We Are Not CLOGSAG – LGWU
The confusion in the local government sector appears to have reached a breaking point, with Local Government Workers Union (LGWU) urging the public not to associate them with Civil and Local Government Staff Association Ghana (CLOGSAG).
In recent times, the leaders of LGWU and CLOGSAG have clashed over the industrial action.
Members of CLOGSAG insist they have organized what they called ‘legal strike’ to push for ‘Top up’ or ‘premium’ from the government through the Fair Wages and Salaries Commission (FWSC).
They have vowed to continue to strike if the authorities do not address their grievances.
However, LGWU recently warned its members not to join CLOGSAG’s industrial action and called for police protection for them.
Even though they did not mention those threatening LGWU members working in the various Ministries Departments and Agencies (MDAs), they said that the precautionary measure was due to the ongoing strike embarked upon by rival CLOGSAG.
At a news conference at the TUC Headquarters in Accra yesterday, LGWU executives, led by its General Secretary, Joe Boahen, who was flanked by other executives, sought to distinguish activities of CLOGSAG from the LGWU.
‘We are taking this opportunity to inform the public about the distinctive identity of the LGWU as the union mandated to organize workers of the Local Government Service Secretariat, Metropolitan, Municipal, District Assemblies and Department.’
He said that there had been ‘misrepresentation of CLOGSAG’s strike.’
Mr. Boahen said that the news conference was not in reaction to CLOGSAG’s action.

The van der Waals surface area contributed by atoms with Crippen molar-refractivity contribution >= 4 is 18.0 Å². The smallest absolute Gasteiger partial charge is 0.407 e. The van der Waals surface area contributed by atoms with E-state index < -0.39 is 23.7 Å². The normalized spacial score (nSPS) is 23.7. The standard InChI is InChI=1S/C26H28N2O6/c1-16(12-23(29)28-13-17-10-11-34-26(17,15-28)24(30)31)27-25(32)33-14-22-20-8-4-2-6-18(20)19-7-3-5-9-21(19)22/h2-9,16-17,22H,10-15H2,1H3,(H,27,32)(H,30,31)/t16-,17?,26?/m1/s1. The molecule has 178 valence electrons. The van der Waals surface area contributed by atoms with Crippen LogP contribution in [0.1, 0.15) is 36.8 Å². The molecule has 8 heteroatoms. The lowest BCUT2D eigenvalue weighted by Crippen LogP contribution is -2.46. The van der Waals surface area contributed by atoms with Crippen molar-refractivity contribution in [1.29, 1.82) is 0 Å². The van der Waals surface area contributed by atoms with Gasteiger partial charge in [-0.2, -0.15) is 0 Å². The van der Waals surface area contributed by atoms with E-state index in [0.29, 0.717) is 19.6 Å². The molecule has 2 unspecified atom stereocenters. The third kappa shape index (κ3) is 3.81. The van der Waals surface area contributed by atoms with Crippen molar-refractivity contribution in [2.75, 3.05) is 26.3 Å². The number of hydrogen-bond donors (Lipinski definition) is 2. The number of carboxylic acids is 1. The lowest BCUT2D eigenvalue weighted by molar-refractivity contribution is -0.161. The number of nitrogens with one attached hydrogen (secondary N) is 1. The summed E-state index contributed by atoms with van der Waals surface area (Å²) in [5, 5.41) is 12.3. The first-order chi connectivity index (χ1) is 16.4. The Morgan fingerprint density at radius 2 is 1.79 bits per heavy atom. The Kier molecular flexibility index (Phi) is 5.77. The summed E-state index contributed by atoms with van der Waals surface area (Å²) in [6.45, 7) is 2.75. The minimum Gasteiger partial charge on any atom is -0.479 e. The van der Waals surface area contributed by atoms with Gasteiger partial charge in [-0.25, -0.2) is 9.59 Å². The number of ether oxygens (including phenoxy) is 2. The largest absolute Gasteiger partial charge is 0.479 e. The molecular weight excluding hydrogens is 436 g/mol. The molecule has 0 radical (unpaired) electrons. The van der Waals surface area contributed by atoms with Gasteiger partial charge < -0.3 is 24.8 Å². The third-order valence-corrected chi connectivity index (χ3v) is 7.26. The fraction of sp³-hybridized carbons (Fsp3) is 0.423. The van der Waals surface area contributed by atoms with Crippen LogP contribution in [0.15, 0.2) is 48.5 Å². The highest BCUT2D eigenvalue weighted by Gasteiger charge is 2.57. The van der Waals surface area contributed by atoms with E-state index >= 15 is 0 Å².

‘We are of the firm belief that we need to inform the public about our mandate when it comes to issues of unionization of local government workers and allied department and agencies.’
He said that LGWU has been an affiliate member of the TUC since 1960 but CLOGSAG was formed later, adding ‘we are the authentic representative and mouthpiece of all local government sector workers.’
Mr. Boahen said that since the enactment of the Local Government Service Act 656 (2003), LGWU has been granted representation on the governing council which is the highest decision-making body to champion the interests of workers in the local government sector.
‘It is worthy to note that the General Secretary of LGWU has always been a member of the Local Government Service Council. LGWU was issued with Collective Bargaining Certificate by the Registrar of Trades Unions (Chief Labour Officer) in 2006 after we reapplied.’
‘It is therefore logical that Local Government Service Workers best belong to the LGWU than any other association or union.’
Mr. Boahen said that per the Civil Service Law, PNDC L 327, the Civil Servant Association representation on the Civil Service Governing Council was given to them and not the Local Government Service Council.
Mr. Boahen said that there is a guideline for implementation of the market premium for beneficiaries in any service which had not yet been done.
‘Since the labour survey has not been conducted by the authorities, one cannot determine the categories of workers who will benefit from the premium, hence our call on our members not to embark on a needless and uncalled for strike.’
He appealed to FWSC to expedite action on the labour survey on the market premium, adding that ‘as a major stakeholder, in the decentralization policy of the government, it is our desire that this policy is achieved.’
They asked the Controller and Accountant General’s Department to cease the double deductions from their accounts since they were not part of CLOGSAG.
By William Yaw Owusu
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